Participatory Music Info
The purpose of this document is to describe the way Arisia's Music Track works, and what we are looking for from its moderators and panelists.
Arisia's Music Track can be thought of as a small music festival embedded in a large science fiction convention; it is comprised mainly of sessions and concerts, and the material is an eclectic conglomeration of filk and traditional song. The sessions are of varying formats (described below), and, as with other Arisia programming, have program participants called "moderators" and "panelists". But the responsibilities of these two important roles tend to be somewhat different from their roles in Arisia's other programming tracks.
Part of what makes Music Track different (and special) is its extremely participatory nature. While most Arisia programming tracks consist primarily of panels, which are essentially presentations by the program participants, that is the exception in Music Track. Instead, most Music Track sessions are mostly group sings intended to encourage audience participation -- guided by the program participants, but not (we hope) dominated by them. Thus, our panelists are a bit more like moderators in other tracks, and our attendees are a bit more like panelists in other tracks.
Most of Music Track's sessions fall into one of the following formats: song circle, sing-along, workshop, spectator sport, and music panel.
I. Song Circle
By far the most common format. The general idea is that anyone who wishes to lead a song gets to do so. Time permitting, some attendees may get to lead more than one song. "Leading" generally means either starting a song on which everyone joins in or singing a song's verses while the entire room joins in on the chorus, but it could also mean singing something completely solo. To maximize participation, solo songs should be the exception, not the rule.
The moderator and panelists may lead the session's opening songs (one apiece), but they should not lead all, or even most, of the songs. Their function is, instead, to "guide" the session; to determine who leads the next song, to encourage the attendees to lead songs, to help ensure that any attendee who wishes to lead a song gets the chance, and, most importantly, to keep sessions welcoming and friendly. They are also responsible for keeping all songs on the session's theme, if there is one, and they may interrupt (politely but firmly) anyone who starts a song that is inappropriate to the theme. Finally, they are responsible for keeping the session moving, leading additional songs if the room has gone quiet.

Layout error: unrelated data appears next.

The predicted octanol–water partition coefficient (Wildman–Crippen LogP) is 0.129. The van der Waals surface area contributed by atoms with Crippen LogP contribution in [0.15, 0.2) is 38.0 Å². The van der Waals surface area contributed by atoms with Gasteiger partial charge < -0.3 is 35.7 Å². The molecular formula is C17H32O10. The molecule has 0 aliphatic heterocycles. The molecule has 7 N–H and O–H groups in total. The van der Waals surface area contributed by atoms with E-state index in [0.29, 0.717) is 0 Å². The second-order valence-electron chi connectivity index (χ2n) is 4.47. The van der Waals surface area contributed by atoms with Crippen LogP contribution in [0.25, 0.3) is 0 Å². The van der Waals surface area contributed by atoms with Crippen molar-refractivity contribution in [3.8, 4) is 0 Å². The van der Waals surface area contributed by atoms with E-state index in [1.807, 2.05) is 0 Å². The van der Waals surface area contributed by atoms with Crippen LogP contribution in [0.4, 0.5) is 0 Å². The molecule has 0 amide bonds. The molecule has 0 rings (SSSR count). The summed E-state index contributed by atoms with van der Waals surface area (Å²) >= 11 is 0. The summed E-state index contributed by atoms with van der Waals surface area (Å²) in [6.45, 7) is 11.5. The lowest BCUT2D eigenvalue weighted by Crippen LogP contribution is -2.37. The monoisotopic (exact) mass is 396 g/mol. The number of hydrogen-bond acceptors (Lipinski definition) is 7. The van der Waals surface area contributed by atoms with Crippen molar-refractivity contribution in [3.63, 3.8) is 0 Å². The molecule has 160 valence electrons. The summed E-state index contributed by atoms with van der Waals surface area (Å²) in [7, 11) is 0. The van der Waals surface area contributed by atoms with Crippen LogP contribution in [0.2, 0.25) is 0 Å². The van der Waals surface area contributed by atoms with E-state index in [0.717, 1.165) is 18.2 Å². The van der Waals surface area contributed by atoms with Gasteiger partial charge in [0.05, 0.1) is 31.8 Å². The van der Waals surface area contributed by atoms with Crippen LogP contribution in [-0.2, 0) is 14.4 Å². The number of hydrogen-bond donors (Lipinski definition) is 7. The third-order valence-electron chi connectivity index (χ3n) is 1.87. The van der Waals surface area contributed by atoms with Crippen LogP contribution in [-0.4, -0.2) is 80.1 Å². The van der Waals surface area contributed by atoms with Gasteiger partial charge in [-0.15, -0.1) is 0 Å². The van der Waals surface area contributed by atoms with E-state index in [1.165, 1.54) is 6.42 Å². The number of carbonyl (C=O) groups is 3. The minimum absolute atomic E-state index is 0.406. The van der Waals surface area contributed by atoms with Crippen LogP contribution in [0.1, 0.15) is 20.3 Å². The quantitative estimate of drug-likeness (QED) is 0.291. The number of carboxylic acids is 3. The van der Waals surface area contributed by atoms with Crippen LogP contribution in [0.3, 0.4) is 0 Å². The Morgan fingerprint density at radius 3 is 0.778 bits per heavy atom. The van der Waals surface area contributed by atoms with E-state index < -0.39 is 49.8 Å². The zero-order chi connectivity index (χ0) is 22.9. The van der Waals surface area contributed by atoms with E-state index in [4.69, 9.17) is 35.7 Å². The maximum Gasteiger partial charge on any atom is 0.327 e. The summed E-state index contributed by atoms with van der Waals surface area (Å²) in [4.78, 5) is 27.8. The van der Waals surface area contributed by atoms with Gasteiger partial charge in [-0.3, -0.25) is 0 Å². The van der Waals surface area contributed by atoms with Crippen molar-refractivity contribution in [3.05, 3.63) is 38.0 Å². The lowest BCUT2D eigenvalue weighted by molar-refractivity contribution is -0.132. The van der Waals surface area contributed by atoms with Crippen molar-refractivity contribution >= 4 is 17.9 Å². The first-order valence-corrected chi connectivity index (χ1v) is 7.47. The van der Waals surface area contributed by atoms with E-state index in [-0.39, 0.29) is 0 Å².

There are several equitable ways to pick who leads the next song, and the choice of method is left to the discretion of the session's moderator. Two possible options are (1) simply going around the room, and (2) determining order from an occasional show of hands of who wishes to lead next.
In a sing-along, the emphasis is even more on participation by the entire room for the entire song, not just for the chorus. Also, sing-alongs are there to encourage the singing of people who are not comfortable picking up songs by ear. So sing-alongs generally feature song lyrics that are either projected or handed out. They also generally call for moderators and panelists who are strong singers and easy to follow.
The moderator and panelists either distribute lyrics or manage a projected display, but do not necessarily directly choose the next song - they can also take suggestions from the attendees. Songs should generally be selected from among the songs for which lyrics are available, but a widely known song for which a lyric sheet has not been prepared might also be acceptable.
As the name suggests, this format has a moderator, possibly with the assistance of one or more panelists, running a workshop on a stated topic. Methodology will vary based on both the topic and the moderator's teaching style.
IV. Spectator Sport
In this type of session, only a subset of the attendees are expected to participate, and the rest can sit back and enjoy the show. Moderators and panelists act as organizers and MCs. This type includes open mics, song contests, and game shows.
V. Music Panel
This format runs like panels in other tracks, with a moderator leading a discussion among the panelists, and (possibly) taking questions from the general attendees. We have not had any sessions in this format in several years, but that could change.